14.  Save the bones.  Add them to a crockpot, along with any vegetable peelings and ends (celery and onion are especially good), and cook all night on low. In the morning, you’ll have homemade broth superior to anything out of a can.

15.  Bouillon cubes make anything tastier. No time to make broth? A chicken or bouillon cube will add richness at pennies a use. They’ll also make your dish taste meatier. Try adding a beef bouillon cube to chili for a meatier taste. (Plenty of good cooks also swear by the Better Than Bouillon line of flavorings.)

16.  Eggs and cheese. Keep these two staples in your fridge, and you’ll always have a quick meal on short notice. Add bread (grilled cheese, scrambled or fried egg sandwiches, french toast), pasta (spaghetti carbonara, macaroni & cheese) or rice (kedgeree).

17.  Deli meats and cheeses all come to an end. Ask for these ‘roll ends’ — they’re usually discounted. Slice thin for sandwiches, then chip the rest for use in soups and casseroles.

18.  Stale bread should never be thrown away! Cube the slices first.  Possibility one: toss them in olive oil, herbs and a little garlic; bake in a warm oven for amazing croutons. Or pour 3 beaten eggs, plus 1/2 cup of milk, over the cubes, then top with grated cheese and bake at 350 degrees for a half hour, for a filling casserole.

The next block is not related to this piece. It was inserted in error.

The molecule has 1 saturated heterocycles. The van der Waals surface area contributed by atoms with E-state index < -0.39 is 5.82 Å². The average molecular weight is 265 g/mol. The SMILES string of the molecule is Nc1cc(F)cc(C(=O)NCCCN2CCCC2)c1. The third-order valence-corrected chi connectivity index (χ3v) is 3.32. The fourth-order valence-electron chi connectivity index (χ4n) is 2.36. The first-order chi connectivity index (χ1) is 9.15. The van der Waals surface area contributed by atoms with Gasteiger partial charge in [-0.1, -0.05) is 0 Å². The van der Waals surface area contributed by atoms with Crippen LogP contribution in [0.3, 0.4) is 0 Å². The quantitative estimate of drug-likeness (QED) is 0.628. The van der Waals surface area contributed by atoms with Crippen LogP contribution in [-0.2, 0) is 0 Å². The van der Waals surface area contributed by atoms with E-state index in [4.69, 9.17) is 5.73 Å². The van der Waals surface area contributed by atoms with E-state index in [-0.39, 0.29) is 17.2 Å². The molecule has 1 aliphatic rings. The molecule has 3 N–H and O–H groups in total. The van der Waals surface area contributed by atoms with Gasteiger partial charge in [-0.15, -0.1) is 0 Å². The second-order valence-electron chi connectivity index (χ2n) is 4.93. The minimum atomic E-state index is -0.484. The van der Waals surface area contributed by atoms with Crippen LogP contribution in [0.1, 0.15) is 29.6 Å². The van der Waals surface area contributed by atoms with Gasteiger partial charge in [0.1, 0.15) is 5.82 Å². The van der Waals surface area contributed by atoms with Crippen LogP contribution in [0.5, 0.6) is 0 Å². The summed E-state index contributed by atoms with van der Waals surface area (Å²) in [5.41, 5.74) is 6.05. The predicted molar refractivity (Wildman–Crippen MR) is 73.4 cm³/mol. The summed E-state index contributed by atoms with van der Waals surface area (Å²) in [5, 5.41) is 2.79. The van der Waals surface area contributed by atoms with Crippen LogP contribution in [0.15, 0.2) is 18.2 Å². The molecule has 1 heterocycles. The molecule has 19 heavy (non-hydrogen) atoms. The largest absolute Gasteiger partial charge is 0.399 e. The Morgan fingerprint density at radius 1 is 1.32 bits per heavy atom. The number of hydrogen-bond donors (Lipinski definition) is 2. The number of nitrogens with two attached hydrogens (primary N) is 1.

19.  ‘Hide’ your leftovers. Minced fine, all sorts of vegetables disappear into cream and tomato sauces, giving them added flavor….making them lighter and healthier, too. Fruit can be slipped into baked goods, or sprinkled on puddings and cakes.

20.  Save on late-night food. Some fast-food chains discount their last items toward the end of the evening, so they don’t have to throw them away. (Kentucky Fried Chicken is famous for doing this.) Grocery stores do it, too, for sandwiches, chicken and salads. Usually the cut-off date is around 9 p.m. — ask, the next time you visit.

21.  Are you a veteran? Veteran’s Day (Nov. 11 this year) is your perfect opportunity to get all sorts of freebies, including free meals and all sorts of discounts on travel and retail items. Go here for more.  

     But please, if you haven’t served in the Armed Forces, don’t fake it. Your reputation, and possible jail time, aren’t worth the price of a steak dinner. You also diminish the hard work and sacrifices of those who really did serve their country.



22.  Get rid of cable tv! Using Hulu, Netflix and free movie websites is a lot cheaper. Besides, you can:

23.  Watch the tv series you love, even without cable. Netflix has a wide range of tv shows, including classic ones like The Dick Van Dyke Show and Andy Griffith, and modern shows like Blacklist, Continuum and even The Walking Dead. (Find these at your local library, too; request them if they’re not on the shelves.) Watching a series, one episode after another, helps increase the intensity. No commercials to put up with, either…

24.  Go to twilight movie shows — or the dollar theater. You’ll save up to half by going to a matinee…or wait until it hits the second-run theater. (In our neck of the woods, in Colorado, it’s the Elvis cinema chain.) Use rewards cards at the movies. They’ll often give you discounts on tickets, as well as free popcorn and drinks.

25.  Go to first-run shows for free. Sign up at Gofobo, and you’ll be eligible for advance screening tickets. In some cases, you can even make money at these premieres by counting audience members — and other tasks. While you’re there, grab a movie poster. They’re often out at premieres. They’re a reminder of a memorable experience, and make wonderful presents.